How robust is the taphonomic method in microvertebrate research? Analytical error evaluation in taphonomic data from hominin-bearing Layer C of Tabun Cave

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Various predators are known to have ubiquitously contributed to the accumulation of fossil microvertebrate assemblages in Quaternary depositional settings. Deciphering the taxonomic identity of the predator responsible for each such assemblage through detailed taphonomic analysis has become a prerequisite for paleoecological research to gain insight into their prey and foraging habitat preferences. However, this flourishing field of research builds on the assumption that the pristine taxon-specific taphonomic signal of various predators could have become preserved in the fossil record, unbiased or only negligibly biased by a wide array of destructive post-depositional processes, which could introduce noise into the preservational system. Here we evaluate the likelihood that the predator taphonomic imprint could have been entirely obliterated by such post-depositional action within an especially large assemblage of the remains of micromammals (Rodentia, Eulipotyphla, and Chiroptera; N = 25,810) from Middle Paleolithic Layer C of Tabun Cave, Mount Carmel, Israel. The microfauna from this major stratigraphic unit (c. 2.5 m thick; uniquely yielding the fossils of both Homo sapiens and Neanderthals), with a mean chronometric age of c. 165 ka, has no contemporary analogues in the regional record, indicating exceptional paleoecological conditions for its timespan. We took advantage of the fact that Layer C (aka a major stratigraphic unit) was subdivided in more recent excavations into as many as 26 separate layers (aka beds), featuring relatively nuanced differences in sedimentary, diagenetic, and anthropogenic characteristics, to both independently assess the possibility that Layer C as a whole is isotaphonomic and evaluate the extent of taphonomic variation from bed to bed within it. While substantial variation and bias were revealed in a broad array of standard taphonomic indices of skeletal element fragmentation and differential representation, one index—the grading of digested molars according to the severity of digestion—proved robust against post-depositional distortions of the predatory signal. We discuss the implications of these findings for reliable taphonomic and paleoecological assessment in research with microvertebrate fossil remains.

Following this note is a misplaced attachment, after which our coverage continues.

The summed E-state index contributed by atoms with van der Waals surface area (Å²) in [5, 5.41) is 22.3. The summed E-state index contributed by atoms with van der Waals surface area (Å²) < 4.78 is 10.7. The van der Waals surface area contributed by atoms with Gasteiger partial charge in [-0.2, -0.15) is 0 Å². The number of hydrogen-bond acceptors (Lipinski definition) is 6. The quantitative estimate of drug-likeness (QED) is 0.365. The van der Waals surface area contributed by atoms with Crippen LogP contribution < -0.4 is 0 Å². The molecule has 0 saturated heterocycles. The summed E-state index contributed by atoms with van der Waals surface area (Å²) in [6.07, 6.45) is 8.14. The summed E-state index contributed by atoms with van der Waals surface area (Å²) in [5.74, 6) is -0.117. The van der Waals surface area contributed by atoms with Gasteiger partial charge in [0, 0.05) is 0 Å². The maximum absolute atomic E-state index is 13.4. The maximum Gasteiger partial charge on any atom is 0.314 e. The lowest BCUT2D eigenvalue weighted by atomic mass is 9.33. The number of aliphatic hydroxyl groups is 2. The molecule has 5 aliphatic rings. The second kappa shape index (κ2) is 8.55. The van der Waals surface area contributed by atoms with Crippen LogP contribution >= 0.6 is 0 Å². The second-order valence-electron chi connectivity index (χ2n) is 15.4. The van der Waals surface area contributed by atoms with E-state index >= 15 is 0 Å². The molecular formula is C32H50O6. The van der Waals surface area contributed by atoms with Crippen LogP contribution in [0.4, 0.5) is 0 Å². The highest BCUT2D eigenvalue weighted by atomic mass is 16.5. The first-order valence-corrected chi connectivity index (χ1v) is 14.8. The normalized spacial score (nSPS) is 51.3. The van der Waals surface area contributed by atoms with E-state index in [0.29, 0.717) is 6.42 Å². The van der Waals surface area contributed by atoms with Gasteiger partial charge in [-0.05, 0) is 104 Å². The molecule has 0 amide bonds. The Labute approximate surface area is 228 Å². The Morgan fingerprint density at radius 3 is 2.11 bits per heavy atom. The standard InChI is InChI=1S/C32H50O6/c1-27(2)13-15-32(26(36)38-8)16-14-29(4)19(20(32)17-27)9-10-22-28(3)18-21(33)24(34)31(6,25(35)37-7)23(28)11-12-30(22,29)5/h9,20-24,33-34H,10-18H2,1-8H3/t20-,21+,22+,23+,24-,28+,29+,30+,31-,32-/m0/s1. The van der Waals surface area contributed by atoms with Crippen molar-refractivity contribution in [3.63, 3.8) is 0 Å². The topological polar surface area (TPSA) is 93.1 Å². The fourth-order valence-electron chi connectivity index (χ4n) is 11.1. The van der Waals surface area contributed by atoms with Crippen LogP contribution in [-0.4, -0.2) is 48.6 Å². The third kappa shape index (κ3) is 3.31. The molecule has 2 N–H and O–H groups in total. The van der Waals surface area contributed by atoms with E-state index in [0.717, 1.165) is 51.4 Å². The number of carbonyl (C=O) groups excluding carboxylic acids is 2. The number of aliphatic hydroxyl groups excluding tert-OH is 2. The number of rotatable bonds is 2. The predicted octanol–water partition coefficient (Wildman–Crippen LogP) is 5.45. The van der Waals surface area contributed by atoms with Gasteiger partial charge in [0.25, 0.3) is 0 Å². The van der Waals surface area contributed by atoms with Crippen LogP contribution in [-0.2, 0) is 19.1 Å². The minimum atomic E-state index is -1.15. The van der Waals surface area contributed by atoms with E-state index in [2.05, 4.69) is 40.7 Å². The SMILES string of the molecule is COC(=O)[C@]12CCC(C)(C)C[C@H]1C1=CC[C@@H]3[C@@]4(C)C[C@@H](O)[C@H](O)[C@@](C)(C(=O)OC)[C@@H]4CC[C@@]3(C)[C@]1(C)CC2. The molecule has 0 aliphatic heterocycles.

Original languageEnglish
Article number112304
JournalPalaeogeography, Palaeoclimatology, Palaeoecology
StatePublished - 15 Aug 2024

Bibliographical note

Publisher Copyright:
© 2024 Elsevier B.V.


  • Isotaphonomy
  • Micromammals
  • Microvertebrate Taphonomy
  • Middle Paleolithic
  • Paleoecology
  • Southwest Asia

ASJC Scopus subject areas

  • Oceanography
  • Ecology, Evolution, Behavior and Systematics
  • Earth-Surface Processes
  • Paleontology


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